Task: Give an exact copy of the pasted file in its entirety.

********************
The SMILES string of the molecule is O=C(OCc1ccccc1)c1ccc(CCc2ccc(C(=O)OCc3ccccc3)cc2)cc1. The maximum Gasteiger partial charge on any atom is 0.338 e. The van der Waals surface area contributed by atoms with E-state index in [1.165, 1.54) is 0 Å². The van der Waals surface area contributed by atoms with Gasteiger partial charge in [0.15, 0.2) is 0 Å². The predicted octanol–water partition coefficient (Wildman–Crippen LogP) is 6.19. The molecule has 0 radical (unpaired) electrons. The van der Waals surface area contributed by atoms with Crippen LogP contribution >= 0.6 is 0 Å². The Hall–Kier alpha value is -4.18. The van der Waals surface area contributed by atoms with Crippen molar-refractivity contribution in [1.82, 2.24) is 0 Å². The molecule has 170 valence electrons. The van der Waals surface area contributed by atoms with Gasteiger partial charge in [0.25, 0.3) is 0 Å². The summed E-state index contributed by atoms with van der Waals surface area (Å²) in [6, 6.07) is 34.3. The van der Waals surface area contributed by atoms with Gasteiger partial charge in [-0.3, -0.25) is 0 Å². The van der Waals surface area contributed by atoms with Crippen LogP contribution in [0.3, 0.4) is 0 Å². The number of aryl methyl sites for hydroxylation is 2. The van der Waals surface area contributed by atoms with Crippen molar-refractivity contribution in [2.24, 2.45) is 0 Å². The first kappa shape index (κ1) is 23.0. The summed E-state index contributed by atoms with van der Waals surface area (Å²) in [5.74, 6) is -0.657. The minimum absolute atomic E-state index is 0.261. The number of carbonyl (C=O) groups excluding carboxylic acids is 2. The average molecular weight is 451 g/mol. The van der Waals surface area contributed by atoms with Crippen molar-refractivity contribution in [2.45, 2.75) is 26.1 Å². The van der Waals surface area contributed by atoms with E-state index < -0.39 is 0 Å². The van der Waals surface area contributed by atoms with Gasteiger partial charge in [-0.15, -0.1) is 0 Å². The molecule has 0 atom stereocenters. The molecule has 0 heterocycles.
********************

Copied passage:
The SMILES string of the molecule is O=C(OCc1ccccc1)c1ccc(CCc2ccc(C(=O)OCc3ccccc3)cc2)cc1. The maximum Gasteiger partial charge on any atom is 0.338 e. The van der Waals surface area contributed by atoms with E-state index in [1.165, 1.54) is 0 Å². The van der Waals surface area contributed by atoms with Gasteiger partial charge in [0.15, 0.2) is 0 Å². The predicted octanol–water partition coefficient (Wildman–Crippen LogP) is 6.19. The molecule has 0 radical (unpaired) electrons. The van der Waals surface area contributed by atoms with Crippen LogP contribution >= 0.6 is 0 Å². The Hall–Kier alpha value is -4.18. The van der Waals surface area contributed by atoms with Crippen molar-refractivity contribution in [1.82, 2.24) is 0 Å². The molecule has 170 valence electrons. The van der Waals surface area contributed by atoms with Gasteiger partial charge in [0.25, 0.3) is 0 Å². The summed E-state index contributed by atoms with van der Waals surface area (Å²) in [6, 6.07) is 34.3. The van der Waals surface area contributed by atoms with Gasteiger partial charge in [-0.3, -0.25) is 0 Å². The van der Waals surface area contributed by atoms with Crippen LogP contribution in [0.3, 0.4) is 0 Å². The number of aryl methyl sites for hydroxylation is 2. The van der Waals surface area contributed by atoms with Crippen molar-refractivity contribution in [2.24, 2.45) is 0 Å². The first kappa shape index (κ1) is 23.0. The summed E-state index contributed by atoms with van der Waals surface area (Å²) in [5.74, 6) is -0.657. The minimum absolute atomic E-state index is 0.261. The number of carbonyl (C=O) groups excluding carboxylic acids is 2. The average molecular weight is 451 g/mol. The van der Waals surface area contributed by atoms with Crippen molar-refractivity contribution in [2.45, 2.75) is 26.1 Å². The van der Waals surface area contributed by atoms with E-state index < -0.39 is 0 Å². The van der Waals surface area contributed by atoms with Gasteiger partial charge in [-0.15, -0.1) is 0 Å². The molecule has 0 atom stereocenters. The molecule has 0 heterocycles.